2024 will almost certainly be the year of the General Election.
Few think there is any realistic chance of the election taking place in January 2025 even though this is legally possible – May or October of 2024 are the most likely times.
Elections are not about single issues. They are about the wider aims, objectives and aspirations of a party or the competency of the incumbent as much as they are about any specific promises on particular subjects.
Few would place broadcasting above economic and political competency, defence and security, dealing with the problems we face as a society, the rule of law or the general quality of all major public services. To do so would be somewhat tunnel-visioned.
But it has never been more important for the major parties to set out where they stand on the future of public service broadcasting.
The BBC was dealt a blow recently with a licence fee increase which was lower than anticipated and which will inevitably lead to more cuts and savings.
There is also the question of the licence fee itself – can it be replaced or significantly modified?
If you believe that broadcasting is a public service – not simply a transactional relationship between a business and its customers which can be left to market forces alone – and that a well-funded BBC is at the centre of the system, it is time to make your voice heard.
The judge and jury must always be the quality of the BBC’s programmes and services.
Is the BBC somehow navigating that narrow path which makes it distinct from commercial broadcasters and the niche public broadcasters in some other countries.
The BBC is not simply there to address market failure. It is there to provide high quality, British services which treat audiences as citizens – not eyeballs to deliver to advertisers or customers who gladly pay subscriptions for the things they already know they want.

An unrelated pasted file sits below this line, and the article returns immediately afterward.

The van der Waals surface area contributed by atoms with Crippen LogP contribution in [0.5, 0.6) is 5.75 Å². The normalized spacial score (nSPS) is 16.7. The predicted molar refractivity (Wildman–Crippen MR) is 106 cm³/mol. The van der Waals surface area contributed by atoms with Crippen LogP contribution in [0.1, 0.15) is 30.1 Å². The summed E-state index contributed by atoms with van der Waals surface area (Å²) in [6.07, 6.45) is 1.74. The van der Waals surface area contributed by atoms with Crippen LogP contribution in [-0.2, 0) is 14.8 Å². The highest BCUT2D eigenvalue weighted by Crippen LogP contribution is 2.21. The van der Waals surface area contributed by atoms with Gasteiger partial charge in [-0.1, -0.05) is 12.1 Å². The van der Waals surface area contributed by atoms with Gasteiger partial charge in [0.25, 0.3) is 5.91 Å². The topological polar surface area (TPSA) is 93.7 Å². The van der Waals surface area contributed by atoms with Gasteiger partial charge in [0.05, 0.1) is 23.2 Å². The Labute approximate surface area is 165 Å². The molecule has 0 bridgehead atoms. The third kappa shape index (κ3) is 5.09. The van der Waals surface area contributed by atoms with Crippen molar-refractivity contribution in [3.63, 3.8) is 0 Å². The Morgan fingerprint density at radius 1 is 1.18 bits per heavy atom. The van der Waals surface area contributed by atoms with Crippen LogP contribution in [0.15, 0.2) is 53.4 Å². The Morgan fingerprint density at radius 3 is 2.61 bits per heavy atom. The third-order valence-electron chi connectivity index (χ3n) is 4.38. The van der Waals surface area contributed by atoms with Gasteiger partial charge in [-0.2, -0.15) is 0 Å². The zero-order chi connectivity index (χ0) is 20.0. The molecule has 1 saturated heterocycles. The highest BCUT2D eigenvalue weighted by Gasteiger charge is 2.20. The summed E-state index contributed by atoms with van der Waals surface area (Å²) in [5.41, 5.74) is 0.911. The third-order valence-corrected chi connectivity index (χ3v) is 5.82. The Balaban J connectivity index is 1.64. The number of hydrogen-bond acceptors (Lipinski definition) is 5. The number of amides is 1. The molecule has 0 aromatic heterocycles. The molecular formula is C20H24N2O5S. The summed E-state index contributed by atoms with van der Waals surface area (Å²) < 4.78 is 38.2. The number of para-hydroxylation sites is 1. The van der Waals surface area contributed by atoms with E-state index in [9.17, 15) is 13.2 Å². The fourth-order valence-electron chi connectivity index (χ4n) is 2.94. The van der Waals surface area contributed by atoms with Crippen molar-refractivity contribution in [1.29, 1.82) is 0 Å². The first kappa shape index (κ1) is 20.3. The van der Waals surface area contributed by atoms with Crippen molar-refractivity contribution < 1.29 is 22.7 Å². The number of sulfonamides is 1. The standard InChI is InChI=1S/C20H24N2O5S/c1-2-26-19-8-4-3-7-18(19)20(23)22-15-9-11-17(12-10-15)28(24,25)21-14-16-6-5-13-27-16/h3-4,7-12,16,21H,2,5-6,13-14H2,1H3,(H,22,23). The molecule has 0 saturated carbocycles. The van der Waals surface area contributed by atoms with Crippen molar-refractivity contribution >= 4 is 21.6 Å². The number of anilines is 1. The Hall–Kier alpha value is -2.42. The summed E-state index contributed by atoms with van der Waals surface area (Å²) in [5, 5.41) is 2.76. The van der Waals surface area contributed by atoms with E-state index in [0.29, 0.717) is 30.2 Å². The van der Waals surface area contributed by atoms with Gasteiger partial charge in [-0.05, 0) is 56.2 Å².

But even if you subscribe unquestioningly to that statement of principle, there are details to discuss.
- Is it providing high quality, respected news and information? Journalism of a consistently greater ambition and range than its rivals? Commitments to Ukraine, the Middle East and local topics in Devon?
- Is it providing high quality, mainstream entertainment which is also original?
- Is it providing a full range of high quality programmes across a whole range of interests – serious drama, science, the arts, history, leisure topics, minority and mainstream sport, children’s programmes, religion and ethics. The list goes on.
In all of these areas there are some great successes to celebrate, areas where there can be legitimate discussion about how things are going and fields where there can be improvements.
But without a healthy income, overall improvements are hard if not impossible.
Should the BBC focus on providing fewer services but making sure they are all absolutely top quality? Put the focus principally on the iPlayer, the major linear TV and radio services and news? Or are plans to ditch BBC Four and Radio 4 Extra as linear services misplaced or still ahead of their time?
We need to have a creative debate about just what the BBC is for. And this should involve the public – not just politicians and media types.
And those of us who care about the BBC should make it clear to those who seek our votes that it is important to us.
And I don’t just mean important to us as viewers and listeners.
The BBC is important to society itself, unlike any other broadcaster in isolation.
PICTURED: BBC Broadcasting House, London. COPYRIGHT: BBC.